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Conference Paper: Effect of synthesis conditions on the physiochemical properties of lauric acid coated magnetite nanoparticles

TitleEffect of synthesis conditions on the physiochemical properties of lauric acid coated magnetite nanoparticles
Authors
Issue Date2015
PublisherIEEE. The Journal's web site is located at http://ieeexplore.ieee.org/xpl/mostRecentIssue.jsp?punumber=7128764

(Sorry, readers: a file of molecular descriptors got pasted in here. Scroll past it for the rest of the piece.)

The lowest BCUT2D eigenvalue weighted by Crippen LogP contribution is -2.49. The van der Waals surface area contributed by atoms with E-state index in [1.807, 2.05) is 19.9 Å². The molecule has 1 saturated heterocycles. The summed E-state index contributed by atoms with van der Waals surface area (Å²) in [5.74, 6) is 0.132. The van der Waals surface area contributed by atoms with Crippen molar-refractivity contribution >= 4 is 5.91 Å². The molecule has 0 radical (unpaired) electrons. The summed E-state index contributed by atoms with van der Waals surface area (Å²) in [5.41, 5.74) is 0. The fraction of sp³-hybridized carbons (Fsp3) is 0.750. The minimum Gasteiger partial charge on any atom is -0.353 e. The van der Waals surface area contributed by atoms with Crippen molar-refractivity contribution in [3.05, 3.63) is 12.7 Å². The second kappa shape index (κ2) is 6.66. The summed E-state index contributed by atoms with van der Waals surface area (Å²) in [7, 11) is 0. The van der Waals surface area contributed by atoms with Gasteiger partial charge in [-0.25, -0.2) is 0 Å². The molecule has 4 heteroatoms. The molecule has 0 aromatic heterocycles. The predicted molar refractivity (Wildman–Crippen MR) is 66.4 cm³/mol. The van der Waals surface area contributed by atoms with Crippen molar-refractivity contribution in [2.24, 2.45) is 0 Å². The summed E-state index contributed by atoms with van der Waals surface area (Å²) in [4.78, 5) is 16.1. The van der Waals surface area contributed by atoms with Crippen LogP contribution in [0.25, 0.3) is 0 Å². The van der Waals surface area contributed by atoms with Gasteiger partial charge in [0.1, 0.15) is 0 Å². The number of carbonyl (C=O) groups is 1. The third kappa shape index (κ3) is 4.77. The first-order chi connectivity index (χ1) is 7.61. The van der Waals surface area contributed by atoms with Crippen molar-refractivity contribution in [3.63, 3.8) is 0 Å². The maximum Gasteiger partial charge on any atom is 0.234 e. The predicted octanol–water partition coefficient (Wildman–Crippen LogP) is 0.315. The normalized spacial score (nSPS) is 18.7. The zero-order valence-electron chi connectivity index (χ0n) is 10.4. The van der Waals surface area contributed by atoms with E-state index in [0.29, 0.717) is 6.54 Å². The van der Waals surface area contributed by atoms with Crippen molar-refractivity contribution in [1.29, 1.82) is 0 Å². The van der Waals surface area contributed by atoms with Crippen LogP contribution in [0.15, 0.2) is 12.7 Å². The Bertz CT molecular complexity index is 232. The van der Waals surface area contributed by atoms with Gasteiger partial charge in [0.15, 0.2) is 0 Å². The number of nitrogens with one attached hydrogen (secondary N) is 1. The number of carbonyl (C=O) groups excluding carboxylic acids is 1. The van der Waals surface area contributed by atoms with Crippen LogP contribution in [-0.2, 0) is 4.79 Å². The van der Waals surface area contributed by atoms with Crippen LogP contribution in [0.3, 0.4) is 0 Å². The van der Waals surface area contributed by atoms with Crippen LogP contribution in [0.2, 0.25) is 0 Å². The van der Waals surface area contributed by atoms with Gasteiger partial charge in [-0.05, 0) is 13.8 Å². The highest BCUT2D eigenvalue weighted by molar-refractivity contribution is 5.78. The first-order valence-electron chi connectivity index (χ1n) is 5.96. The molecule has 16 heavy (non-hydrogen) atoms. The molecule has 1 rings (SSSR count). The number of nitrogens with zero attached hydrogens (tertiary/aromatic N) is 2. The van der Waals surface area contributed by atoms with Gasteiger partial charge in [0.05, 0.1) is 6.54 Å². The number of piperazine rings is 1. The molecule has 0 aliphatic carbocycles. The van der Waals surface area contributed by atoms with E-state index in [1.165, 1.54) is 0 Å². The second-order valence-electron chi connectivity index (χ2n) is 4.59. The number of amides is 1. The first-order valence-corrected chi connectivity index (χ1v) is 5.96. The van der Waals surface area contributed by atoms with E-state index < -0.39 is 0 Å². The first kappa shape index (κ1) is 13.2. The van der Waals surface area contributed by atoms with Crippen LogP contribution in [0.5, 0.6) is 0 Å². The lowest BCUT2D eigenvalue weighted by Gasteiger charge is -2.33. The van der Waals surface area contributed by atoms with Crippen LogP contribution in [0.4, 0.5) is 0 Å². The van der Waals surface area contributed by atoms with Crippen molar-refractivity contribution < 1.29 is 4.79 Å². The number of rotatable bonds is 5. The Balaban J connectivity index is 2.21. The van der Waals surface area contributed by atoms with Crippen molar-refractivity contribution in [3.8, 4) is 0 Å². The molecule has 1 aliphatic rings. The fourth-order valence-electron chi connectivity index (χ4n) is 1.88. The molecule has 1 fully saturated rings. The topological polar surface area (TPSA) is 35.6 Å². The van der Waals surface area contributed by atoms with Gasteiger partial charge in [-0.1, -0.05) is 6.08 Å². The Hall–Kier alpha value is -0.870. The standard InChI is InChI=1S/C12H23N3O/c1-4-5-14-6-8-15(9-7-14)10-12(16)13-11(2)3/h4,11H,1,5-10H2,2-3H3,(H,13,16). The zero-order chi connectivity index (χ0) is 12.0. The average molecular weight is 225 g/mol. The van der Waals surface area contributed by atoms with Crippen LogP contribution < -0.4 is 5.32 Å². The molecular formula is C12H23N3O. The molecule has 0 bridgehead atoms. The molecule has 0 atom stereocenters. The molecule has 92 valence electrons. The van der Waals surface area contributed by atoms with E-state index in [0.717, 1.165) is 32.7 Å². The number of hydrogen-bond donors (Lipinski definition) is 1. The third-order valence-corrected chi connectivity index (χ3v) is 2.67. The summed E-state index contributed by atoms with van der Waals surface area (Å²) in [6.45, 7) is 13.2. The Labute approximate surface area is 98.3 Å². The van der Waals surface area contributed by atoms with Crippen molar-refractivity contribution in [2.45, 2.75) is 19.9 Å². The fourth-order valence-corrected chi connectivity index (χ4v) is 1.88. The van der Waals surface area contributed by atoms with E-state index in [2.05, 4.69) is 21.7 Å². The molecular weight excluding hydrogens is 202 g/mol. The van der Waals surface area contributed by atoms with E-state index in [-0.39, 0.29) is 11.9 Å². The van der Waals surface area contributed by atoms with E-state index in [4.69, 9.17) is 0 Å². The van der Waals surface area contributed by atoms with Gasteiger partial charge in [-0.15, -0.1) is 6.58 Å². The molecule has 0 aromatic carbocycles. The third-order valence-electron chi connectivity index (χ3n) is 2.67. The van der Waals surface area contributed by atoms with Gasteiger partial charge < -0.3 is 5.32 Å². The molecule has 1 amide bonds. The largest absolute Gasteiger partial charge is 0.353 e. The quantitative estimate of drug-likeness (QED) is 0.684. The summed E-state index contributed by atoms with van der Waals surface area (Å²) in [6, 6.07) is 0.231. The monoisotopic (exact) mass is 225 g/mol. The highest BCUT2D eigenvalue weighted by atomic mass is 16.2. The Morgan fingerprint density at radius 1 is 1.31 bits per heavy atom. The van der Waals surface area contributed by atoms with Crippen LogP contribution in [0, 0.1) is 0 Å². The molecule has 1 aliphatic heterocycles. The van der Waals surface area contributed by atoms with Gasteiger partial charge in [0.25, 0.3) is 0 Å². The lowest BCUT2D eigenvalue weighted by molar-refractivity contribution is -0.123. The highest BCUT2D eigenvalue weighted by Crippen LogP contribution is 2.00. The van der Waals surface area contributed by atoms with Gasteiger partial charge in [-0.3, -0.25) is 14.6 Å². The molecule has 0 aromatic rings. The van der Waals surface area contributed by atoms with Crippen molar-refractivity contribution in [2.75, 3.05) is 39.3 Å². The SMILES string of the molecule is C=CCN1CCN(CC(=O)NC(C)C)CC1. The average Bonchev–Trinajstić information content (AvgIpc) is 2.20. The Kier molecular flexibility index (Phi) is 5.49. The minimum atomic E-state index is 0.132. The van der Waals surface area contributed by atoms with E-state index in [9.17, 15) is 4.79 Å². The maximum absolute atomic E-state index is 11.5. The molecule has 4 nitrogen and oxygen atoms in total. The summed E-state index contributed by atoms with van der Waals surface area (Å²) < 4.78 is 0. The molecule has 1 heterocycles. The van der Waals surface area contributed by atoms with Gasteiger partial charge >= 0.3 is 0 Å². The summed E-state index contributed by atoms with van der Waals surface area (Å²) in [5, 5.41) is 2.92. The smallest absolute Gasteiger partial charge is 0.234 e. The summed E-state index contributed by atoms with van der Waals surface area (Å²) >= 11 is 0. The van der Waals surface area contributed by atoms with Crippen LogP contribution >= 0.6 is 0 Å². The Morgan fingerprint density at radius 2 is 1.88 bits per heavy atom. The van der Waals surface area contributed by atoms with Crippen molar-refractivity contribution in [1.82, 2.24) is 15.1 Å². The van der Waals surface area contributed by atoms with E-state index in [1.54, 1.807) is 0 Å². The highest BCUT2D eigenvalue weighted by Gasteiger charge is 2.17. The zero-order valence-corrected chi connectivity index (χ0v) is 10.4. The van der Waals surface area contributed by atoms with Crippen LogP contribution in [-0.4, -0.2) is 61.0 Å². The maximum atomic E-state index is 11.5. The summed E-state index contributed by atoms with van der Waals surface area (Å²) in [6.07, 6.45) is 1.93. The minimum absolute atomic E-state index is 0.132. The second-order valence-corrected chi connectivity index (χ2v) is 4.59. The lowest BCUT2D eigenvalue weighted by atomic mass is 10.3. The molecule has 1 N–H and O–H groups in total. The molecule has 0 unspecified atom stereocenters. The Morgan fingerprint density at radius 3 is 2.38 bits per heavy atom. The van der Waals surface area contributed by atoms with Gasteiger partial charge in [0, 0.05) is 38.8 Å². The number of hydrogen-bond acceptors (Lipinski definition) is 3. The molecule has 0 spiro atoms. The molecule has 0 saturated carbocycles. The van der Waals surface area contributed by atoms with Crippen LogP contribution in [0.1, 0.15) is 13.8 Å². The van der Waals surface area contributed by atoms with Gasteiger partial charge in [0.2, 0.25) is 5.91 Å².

Citation
The 2015 IEEE International Magnetics Conference (INTERMAG 2015), Beijing, China, 11-15 May 2015. In Conference Proceedings, 2015, paper no. FS-08 How to Cite?